Published Jan 24, 2013Widely considered to be among the grandmasters of Japanese cinema, Kon Ichikawa displays a lot of deliberate restraint in his 1983 adaptation of Jun'ichiro Tanizaki's novel of the same name.
Some might criticize the versatile director's approach as being a bit underwhelming, but for the cinematography and editing to emphasise every emotional beat of this turbulent melodrama would be overkill.
With the casting of Keiko Kishi, Yoshiko Sakuma, Sayuri Yoshinaga and Yuko Kotegawa as the titular Makioka Sisters, Ichikawa is clearly more interested in saving the fireworks for his actors while he subtly alters his shooting style as the film progresses in order to compliment the changing state of Japanese culture during the pre-World War II period being depicted.
The story chronicles a year in the life of four sisters who come from old money and strict traditions. They gather every spring to watch the cherry blossoms in Kyoto and with the season, the story begins on a note of hope and renewal as the elder siblings discuss vetting suitable husbands for their younger sisters.
Most of the story unfolds around attempts to partner up Yukiko (Yoshinaga), the second youngest and least interested in being married off, because it's tradition for sisters to wed in descending order of age. Taeko, the youngest, has plenty of suitors – including the lazy son of a rich business man and a humble photographer – and even less respect for outmoded customs, choosing to pursue independence by making her own money crafting custom dolls.
The husbands of status-obsessed matriarchs, Tsuruko and Sachiko, are rather deferent to their spouses, honoured to have married into the Makioka family name, even though Tatsuo harbours resentment for his underappreciated hard work. And Teinosuke has a barely concealed crush on Yukiko, the reasons for and implications of which are under-explored.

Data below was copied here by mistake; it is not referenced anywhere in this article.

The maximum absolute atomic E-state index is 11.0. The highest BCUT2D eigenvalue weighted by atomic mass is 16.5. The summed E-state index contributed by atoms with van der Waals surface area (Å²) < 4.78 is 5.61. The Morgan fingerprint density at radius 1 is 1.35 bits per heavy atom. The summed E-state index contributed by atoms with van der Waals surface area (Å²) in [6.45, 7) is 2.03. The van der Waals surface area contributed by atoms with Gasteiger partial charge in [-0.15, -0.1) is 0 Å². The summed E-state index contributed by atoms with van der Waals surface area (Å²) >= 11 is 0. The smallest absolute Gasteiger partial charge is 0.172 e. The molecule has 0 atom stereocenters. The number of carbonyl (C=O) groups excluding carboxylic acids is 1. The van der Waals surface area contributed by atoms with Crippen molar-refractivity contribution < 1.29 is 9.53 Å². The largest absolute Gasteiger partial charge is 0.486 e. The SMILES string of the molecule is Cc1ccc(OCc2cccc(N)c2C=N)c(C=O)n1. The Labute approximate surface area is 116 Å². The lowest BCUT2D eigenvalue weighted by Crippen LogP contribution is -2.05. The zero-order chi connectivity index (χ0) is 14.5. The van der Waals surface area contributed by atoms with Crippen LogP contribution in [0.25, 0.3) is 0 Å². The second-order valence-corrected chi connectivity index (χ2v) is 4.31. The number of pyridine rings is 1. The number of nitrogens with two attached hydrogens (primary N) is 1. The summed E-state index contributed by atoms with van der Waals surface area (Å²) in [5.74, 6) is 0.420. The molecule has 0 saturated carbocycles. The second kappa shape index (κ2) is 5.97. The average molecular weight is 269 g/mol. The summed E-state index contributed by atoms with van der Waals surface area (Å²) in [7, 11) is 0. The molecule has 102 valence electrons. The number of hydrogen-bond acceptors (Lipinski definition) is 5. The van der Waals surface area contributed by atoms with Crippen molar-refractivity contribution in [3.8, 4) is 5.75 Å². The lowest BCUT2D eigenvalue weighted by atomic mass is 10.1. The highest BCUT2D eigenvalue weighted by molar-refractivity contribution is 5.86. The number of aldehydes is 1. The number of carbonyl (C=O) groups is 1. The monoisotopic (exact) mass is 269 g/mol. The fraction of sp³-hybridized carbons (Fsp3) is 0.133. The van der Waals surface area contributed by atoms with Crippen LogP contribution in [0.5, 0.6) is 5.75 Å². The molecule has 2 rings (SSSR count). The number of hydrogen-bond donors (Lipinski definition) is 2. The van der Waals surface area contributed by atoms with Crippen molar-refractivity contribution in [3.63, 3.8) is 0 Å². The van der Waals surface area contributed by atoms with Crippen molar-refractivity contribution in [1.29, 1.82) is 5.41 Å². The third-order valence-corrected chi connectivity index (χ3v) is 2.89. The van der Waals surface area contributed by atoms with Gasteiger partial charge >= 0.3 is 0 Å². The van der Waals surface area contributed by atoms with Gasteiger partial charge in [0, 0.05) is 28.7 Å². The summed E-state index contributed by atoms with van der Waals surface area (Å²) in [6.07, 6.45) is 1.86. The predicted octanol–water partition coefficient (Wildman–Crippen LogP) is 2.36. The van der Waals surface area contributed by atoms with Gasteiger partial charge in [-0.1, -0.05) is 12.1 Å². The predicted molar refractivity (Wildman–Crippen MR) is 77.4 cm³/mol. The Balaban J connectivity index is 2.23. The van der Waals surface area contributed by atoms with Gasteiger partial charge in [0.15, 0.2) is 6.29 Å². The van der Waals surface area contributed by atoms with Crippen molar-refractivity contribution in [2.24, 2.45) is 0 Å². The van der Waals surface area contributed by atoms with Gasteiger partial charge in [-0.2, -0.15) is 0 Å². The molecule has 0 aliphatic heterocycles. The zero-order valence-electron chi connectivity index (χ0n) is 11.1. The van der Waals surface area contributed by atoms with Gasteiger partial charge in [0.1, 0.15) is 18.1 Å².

As the film progresses, a past transgression that besmirched the family name shown (mostly) in black and white flashbacks is presented as a catalyst behind much of the tension within the family. Not only is this a chronological tool for the viewer to know when it's 1938 and when it's earlier, but the stark chromatic divide also represents the inflexible position of traditional sensibilities.
To further the visual symbolism of old methods being forced into modernity by unavoidable progress, Ichikawa lets his camera – entirely static for the first half of the film – begin to move as festering passive-aggressive spite is lanced and self-aware emotional admissions begin to leak out among the family members.
Overall, it's a beautiful, well-acted work packed with gorgeous art design, but one that falls prey to the occasional indulgence – bloated scenes, garish synthesizer music – that detracts from the film's impact.
The Makioka Sisters screens at the TIFF Bell Lightbox as part of the Japanese Divas retrospective at 7:30pm on Sunday, January 27th, 2013. (Toho Company)